US Commerce Secretary Wilbur Ross said he would reveal rules for granting exemptions to last week’s tariff increase “soon”, but this too fell flat. Futures pricing hints the risk-off mood is set to continue as Asia Pacific markets come online.
Wall Street unnerved by trade war fears: US shares turned lower Wednesday, with investors seemingly spooked by trade war prospects once again. Reports making the rounds across the wires suggested President Trump is preparing a broad package of trade restrictions aimed at China. Meanwhile, EU trade chief Cecilia Malmstöm said the regional bloc is “ready to act in a firm, resolute and proportionate way” in response to last week’s increase in US tariffs on steel and aluminium.
US retail sales data disappoints: February’s US retail sales statistics underwhelmed relative to consensus forecasts, showing a monthly drop of 0.1 percent. Economists were expecting a 0.3 percent increase. Sales fell in seven of the 13 spending categories tracked by the Department of Commerce. A drop in spending on vehicle-related spending emerged as the most potent headwind. Building materials purchases and non-store retailing – a category that includes e-commerce – were notable bright spots.
Euro drops on Draghi comments: ECB President Mario Draghi sent the Euro lower once again. Speaking at the “ECB and its Watchers” conference in Frankfurt, he worried aloud about subdued underlying inflation, reiterating that the central bank needs to see a sustained adjustment in price growth trends in order to end QE asset purchases. He added that past Euro strength could weigh on inflation down the line. Market-friendly outcomes in key elections – notably in France – led the single currency broadly higher, making it last year’s best-performing G10 FX unit.
New Zealand Dollar may fall on GDP data: Fourth-quarter GDP figures are expected to show New Zealand’s economy perked up, adding 0.8 percent in the final three months of 2017. The on-year trend growth rate is seen rising to 3.1 percent, marking the first acceleration since mid-2016. Recent economic news-flow has steadily underperformed relative to forecasts, however hinting analysts’ models are overly rosy and opening the door to disappointment. Such a result may weigh on the Kiwi dollar as RBNZ rate hike bets are pushed further out into the future.
200 vulnerable to deeper losses: All 11 sectors of the ASX 200 dropped to bring the index down 0.66% to close at 5935, with futures indicating further pressure expected to come in follow through of selling in European and US equity indices on Wednesday. The sector owning the largest losses was Telecommunications.
Another way to see the capital flow into safe assets is to witness the fall across the curve in Australian sovereign rates, with the 2-year through the 30-year yields falling by roughly 2% across the board. Risk sentiment appears soured after the ousting of US Secretary of State Rex Tillerson seems to increase the probability of a tough stance on trade that could crimp the flow of global commerce. That may negatively impact Australian exporters despite the country being exempted from explicit US tariffs on steel and aluminium.
Commodities: Thursday marks the end of China’s winter curbs on metal production, meaning supply is likely to rise. Still, iron ore prices saw its first rise in eight days after plunging in the first half of March. As with energy, the large builds in supply are viewed first through the lens of demand. The strong start for China’s economy will need to extend when looking at factory output and investment in fixed assets for the aggressive rise in supply to be absorbed. If not, further selling like that seen in the first half of March could continue.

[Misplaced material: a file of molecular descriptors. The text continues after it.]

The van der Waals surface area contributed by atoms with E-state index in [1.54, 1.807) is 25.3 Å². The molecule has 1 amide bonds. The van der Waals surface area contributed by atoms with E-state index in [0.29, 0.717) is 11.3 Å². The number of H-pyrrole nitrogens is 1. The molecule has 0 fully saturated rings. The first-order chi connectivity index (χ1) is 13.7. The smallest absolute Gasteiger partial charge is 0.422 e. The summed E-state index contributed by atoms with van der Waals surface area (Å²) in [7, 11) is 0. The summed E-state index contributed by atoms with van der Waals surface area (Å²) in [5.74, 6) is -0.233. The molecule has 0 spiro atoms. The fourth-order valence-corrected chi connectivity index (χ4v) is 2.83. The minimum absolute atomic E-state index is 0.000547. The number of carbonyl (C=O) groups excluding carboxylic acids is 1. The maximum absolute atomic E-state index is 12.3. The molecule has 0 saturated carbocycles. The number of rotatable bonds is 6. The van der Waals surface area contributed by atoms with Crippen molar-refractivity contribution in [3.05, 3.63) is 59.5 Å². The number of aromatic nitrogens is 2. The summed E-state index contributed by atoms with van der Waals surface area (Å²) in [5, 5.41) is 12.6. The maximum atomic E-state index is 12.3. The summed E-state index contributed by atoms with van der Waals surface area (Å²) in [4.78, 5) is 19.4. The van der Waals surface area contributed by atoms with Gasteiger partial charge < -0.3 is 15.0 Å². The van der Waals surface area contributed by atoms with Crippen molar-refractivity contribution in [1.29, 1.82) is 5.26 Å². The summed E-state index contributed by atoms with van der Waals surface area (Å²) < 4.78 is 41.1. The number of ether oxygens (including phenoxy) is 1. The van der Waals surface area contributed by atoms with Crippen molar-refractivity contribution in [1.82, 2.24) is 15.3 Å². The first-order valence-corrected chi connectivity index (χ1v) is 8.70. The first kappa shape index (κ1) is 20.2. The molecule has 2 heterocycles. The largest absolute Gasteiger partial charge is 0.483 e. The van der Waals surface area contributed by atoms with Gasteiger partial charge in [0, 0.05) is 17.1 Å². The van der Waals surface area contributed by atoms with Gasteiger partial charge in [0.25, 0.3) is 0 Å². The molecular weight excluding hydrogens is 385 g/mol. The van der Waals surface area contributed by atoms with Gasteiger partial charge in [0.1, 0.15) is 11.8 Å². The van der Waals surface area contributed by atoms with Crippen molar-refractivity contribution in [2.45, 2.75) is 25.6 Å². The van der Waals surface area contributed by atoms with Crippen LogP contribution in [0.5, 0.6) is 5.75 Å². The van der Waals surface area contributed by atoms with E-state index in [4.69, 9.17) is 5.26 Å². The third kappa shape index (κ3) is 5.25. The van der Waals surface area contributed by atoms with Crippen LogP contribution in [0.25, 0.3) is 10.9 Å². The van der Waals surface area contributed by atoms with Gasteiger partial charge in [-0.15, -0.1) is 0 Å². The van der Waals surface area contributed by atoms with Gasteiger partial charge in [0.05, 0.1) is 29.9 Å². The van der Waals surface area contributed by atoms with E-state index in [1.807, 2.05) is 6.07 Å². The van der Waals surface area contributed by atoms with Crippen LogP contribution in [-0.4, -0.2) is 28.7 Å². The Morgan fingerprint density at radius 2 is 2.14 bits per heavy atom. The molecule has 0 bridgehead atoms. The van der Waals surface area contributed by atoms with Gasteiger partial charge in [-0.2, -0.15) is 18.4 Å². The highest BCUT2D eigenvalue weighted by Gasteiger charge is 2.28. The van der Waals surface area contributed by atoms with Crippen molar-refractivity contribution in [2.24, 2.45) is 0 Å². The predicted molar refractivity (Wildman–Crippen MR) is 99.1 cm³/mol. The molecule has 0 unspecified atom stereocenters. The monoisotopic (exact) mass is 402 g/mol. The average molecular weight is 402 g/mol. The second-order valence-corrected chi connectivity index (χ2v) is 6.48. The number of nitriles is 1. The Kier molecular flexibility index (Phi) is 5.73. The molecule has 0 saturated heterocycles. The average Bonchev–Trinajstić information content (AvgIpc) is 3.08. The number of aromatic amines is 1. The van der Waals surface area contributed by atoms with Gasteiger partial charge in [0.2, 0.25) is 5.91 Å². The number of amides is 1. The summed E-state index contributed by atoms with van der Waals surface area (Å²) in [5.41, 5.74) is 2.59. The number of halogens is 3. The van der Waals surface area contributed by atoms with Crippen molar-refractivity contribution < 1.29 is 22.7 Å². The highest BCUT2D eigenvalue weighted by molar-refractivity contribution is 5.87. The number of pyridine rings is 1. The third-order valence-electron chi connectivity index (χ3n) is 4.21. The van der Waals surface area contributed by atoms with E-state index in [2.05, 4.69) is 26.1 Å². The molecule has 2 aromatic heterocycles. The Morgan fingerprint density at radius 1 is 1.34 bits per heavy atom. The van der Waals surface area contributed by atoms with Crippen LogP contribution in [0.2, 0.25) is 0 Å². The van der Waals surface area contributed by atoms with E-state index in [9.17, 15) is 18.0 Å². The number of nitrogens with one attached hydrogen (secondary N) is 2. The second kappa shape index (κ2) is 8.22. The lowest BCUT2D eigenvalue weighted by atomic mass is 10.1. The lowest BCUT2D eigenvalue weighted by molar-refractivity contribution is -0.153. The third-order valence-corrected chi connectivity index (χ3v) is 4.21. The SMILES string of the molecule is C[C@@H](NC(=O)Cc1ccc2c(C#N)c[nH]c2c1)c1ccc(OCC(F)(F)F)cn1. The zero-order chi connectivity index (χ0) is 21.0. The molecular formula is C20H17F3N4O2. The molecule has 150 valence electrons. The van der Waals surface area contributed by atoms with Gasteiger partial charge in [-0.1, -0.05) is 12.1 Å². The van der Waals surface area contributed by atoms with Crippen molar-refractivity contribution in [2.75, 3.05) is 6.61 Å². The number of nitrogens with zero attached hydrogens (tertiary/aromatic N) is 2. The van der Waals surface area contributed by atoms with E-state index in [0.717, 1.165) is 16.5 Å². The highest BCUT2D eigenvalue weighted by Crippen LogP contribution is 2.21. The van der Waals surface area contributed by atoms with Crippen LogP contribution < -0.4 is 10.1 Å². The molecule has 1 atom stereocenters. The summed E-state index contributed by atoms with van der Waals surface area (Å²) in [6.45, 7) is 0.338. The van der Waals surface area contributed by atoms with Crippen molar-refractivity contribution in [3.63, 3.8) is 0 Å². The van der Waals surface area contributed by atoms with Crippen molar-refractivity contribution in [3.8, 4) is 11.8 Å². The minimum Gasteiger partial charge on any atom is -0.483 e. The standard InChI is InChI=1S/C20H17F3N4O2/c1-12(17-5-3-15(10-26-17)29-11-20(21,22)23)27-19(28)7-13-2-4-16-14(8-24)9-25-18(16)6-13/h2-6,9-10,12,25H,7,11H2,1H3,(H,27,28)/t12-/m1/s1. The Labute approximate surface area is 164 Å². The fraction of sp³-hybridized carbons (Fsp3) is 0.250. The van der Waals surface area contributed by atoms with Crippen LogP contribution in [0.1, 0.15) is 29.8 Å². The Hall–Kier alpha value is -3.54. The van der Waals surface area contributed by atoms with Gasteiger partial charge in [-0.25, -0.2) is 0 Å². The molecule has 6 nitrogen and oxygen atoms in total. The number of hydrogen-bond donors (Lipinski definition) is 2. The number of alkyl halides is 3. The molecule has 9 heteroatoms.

Weekly crude oil inventory data per the EIA had something for everyone. Bears were likely delighted by the crude stockpile build, while bulls are definitely focused on the large oil-product drawdown showing downstream demand remains strong. Another focal point for the bulls was the smaller than expected increase in US production of only 12k barrels per day. That may support new longs to enter, as institutional long positioning concentration has died down.
Global retaliation to US tariffs: Since rumours first surfaced about Trump’s trade tariffs and before exemptions were known, one view has held that the Dollar Index was likely going to be collateral damage as capital flows into the US could slow down, and the dollar’s value could fall. In a word, what would likely cause USD weakness is retaliation.
News has surfaced that the EU is looking to apply a 25% duty on American made products ranging from motorcycles to bourbon while Chinese officials are studying trade penalties on US agricultural imports, which could hurt Trump’s support base of farmers in the pocketbook. Cofco Corp, China’s biggest food company has historically encouraged companies to buy US soybeans, with global trade around $14B, and they may look to use their steady purchasing as leverage in a war that likely has no clear winner. Another key leverage point owning to China over the US, though currently seen as unlikely to be employed, is that China has become the largest creditor to the US. A slowdown in Treasury purchases would almost certainly cause a shift in the US’ stance.
SPI futures moved -39.4 or -0.66% to 5935.31.
AUD/USD moved 0.0015 or 0.19% to 0.7875.
On WallStreet: Dow Jones -1.07%, S&P 500 -0.45%, Nasdaq -0.17%.
In New York: BHP 1.07%, Rio 0.48%.
In Europe: Stoxx 50 -0.19%, FTSE 100 -0.09%, CAC 40 -0.18%, DAX 30 0.14%.
Spot Gold moved -0.2% to US$1323.85 an ounce.
Brent Crude moved -0.26% to US$64.47 a barrel.
US Crude Oil moved -0.13% to US$60.63 a barrel.
Iron Ore moved 0.52% to CNY487.5 a tonne.
LME Aluminum moved -1.37% to US$2091 a tonne.
LME Copper moved -0.7% to US$6913 a tonne.
10-Year Bond Yield: US 2.81%, Germany 0.59%, Australia 2.74%.
Written by: Llya Spivak and Tyler Yell, Market Strategist, DailyFX